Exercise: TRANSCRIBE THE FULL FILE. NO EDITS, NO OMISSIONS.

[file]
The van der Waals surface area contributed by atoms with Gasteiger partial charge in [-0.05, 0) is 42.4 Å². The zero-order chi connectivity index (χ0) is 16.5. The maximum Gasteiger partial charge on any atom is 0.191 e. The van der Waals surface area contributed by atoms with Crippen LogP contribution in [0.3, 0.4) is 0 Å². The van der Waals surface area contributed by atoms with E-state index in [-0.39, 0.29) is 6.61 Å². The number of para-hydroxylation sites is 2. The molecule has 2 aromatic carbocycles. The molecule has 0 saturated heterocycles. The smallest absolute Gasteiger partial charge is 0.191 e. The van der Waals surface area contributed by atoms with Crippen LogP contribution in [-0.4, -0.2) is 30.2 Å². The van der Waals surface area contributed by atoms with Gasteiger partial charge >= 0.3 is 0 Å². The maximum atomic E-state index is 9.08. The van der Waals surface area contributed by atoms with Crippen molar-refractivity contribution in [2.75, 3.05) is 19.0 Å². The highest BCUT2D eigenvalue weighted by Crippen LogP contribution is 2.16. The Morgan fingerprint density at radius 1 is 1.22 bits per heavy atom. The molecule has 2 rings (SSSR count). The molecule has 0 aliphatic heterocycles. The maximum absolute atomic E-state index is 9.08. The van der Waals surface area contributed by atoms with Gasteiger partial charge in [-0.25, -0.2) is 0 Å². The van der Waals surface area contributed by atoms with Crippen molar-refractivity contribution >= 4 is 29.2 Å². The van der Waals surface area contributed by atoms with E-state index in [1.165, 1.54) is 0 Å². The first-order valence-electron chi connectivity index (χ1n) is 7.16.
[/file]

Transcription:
The van der Waals surface area contributed by atoms with Gasteiger partial charge in [-0.05, 0) is 42.4 Å². The zero-order chi connectivity index (χ0) is 16.5. The maximum Gasteiger partial charge on any atom is 0.191 e. The van der Waals surface area contributed by atoms with Crippen LogP contribution in [0.3, 0.4) is 0 Å². The van der Waals surface area contributed by atoms with E-state index in [-0.39, 0.29) is 6.61 Å². The number of para-hydroxylation sites is 2. The molecule has 2 aromatic carbocycles. The molecule has 0 saturated heterocycles. The smallest absolute Gasteiger partial charge is 0.191 e. The van der Waals surface area contributed by atoms with Crippen LogP contribution in [-0.4, -0.2) is 30.2 Å². The van der Waals surface area contributed by atoms with Gasteiger partial charge >= 0.3 is 0 Å². The maximum atomic E-state index is 9.08. The van der Waals surface area contributed by atoms with Crippen molar-refractivity contribution in [2.75, 3.05) is 19.0 Å². The highest BCUT2D eigenvalue weighted by Crippen LogP contribution is 2.16. The Morgan fingerprint density at radius 1 is 1.22 bits per heavy atom. The molecule has 2 rings (SSSR count). The molecule has 0 aliphatic heterocycles. The maximum absolute atomic E-state index is 9.08. The van der Waals surface area contributed by atoms with Gasteiger partial charge in [-0.25, -0.2) is 0 Å². The van der Waals surface area contributed by atoms with Crippen molar-refractivity contribution >= 4 is 29.2 Å². The van der Waals surface area contributed by atoms with E-state index in [1.165, 1.54) is 0 Å². The first-order valence-electron chi connectivity index (χ1n) is 7.16.